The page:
Zinc could replace rare earths in solar cells, screens

(Nanowerk News) Costly and rare indium, used in solar cells, and screens for TVs, computers, and mobile phones, could be replaced with abundant and cheap zinc, scientists at Oxford University believe.
Because of its combination of high transparency and high electrical conductivity indium tin oxide (ITO) dominates the global market for coatings for solar cells and LCD displays. The market for the material is estimated to be worth $26.8bn by 2016.
However indium, a so-called 'rare earth' metal, is relatively scarce and expensive and its supply is tightly controlled - China produces over half of the world’s indium and recently reduced its export quotas.
Peter Edwards and colleagues at Oxford University's Department of Chemistry have been investigating how to make alternative coatings from cheaper, more abundant materials. Their research has come up with new coatings based on silicon-doped zinc oxide.
Dr Vladimir Kuznetsov, Professor Peter Edwards and Dr Jamie Ferguson
[L-R] Dr Vladimir Kuznetsov, Professor Peter Edwards and Dr Jamie Ferguson at the Department of Chemistry.
The Oxford team has been working closely with Isis Innovation, the University's technology transfer company, to protect and commercialise its research. As Isis report today, the team has just won the Materials Science Venture Prize, awarded by the Worshipful Company of Armourers and Brasiers, to develop manufacturing processes for the group's coatings.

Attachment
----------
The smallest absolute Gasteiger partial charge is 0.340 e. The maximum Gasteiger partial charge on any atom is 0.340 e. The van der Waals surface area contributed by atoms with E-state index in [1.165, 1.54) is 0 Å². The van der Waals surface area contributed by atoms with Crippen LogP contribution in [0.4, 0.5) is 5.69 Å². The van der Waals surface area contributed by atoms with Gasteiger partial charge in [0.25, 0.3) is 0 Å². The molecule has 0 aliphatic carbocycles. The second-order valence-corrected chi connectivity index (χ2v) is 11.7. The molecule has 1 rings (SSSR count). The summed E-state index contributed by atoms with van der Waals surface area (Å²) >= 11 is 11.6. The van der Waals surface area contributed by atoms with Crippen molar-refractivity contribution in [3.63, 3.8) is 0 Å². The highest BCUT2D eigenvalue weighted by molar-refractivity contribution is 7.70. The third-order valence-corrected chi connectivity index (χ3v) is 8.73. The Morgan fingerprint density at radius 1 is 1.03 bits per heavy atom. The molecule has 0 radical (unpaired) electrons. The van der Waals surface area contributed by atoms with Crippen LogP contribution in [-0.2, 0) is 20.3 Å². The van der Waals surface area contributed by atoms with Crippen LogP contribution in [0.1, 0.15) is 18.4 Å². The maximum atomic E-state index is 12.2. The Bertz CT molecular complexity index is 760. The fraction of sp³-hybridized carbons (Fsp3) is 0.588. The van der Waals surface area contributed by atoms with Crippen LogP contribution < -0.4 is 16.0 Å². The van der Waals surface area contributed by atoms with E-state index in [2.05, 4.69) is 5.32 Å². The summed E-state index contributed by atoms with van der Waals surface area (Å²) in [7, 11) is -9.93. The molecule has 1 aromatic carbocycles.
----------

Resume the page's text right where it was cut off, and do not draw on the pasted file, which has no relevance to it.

Peter comments: 'Zinc is a much more abundant material than indium, and our silicon-doped zinc oxide material offers electrical conductivities around two thirds of ITO, with comparable optical transparency. In addition to solar cells, our new coating could be used with lighting displays and LCD displays used in smart phones, computers and televisions.'
Jamie Ferguson of Isis Innovation said: 'There is an exciting opportunity here for the UK – which already has strong glass and high-technology manufacturing industries – to capitalise on new technologies. Projects such as Professor Edwards' transparent conductors offer the chance to strengthen our advanced materials manufacturing base by producing highly competitive new-generation materials.'
The £25,000 prize money will be used to trial manufacturing techniques and demonstrate the use of the new thin film coatings in photovoltaic products, organic light emitting diodes and LCD displays. The work will be led by Peter Edwards and Vladimir Kuznetsov at the Department of Chemistry.
Source: University of Oxford
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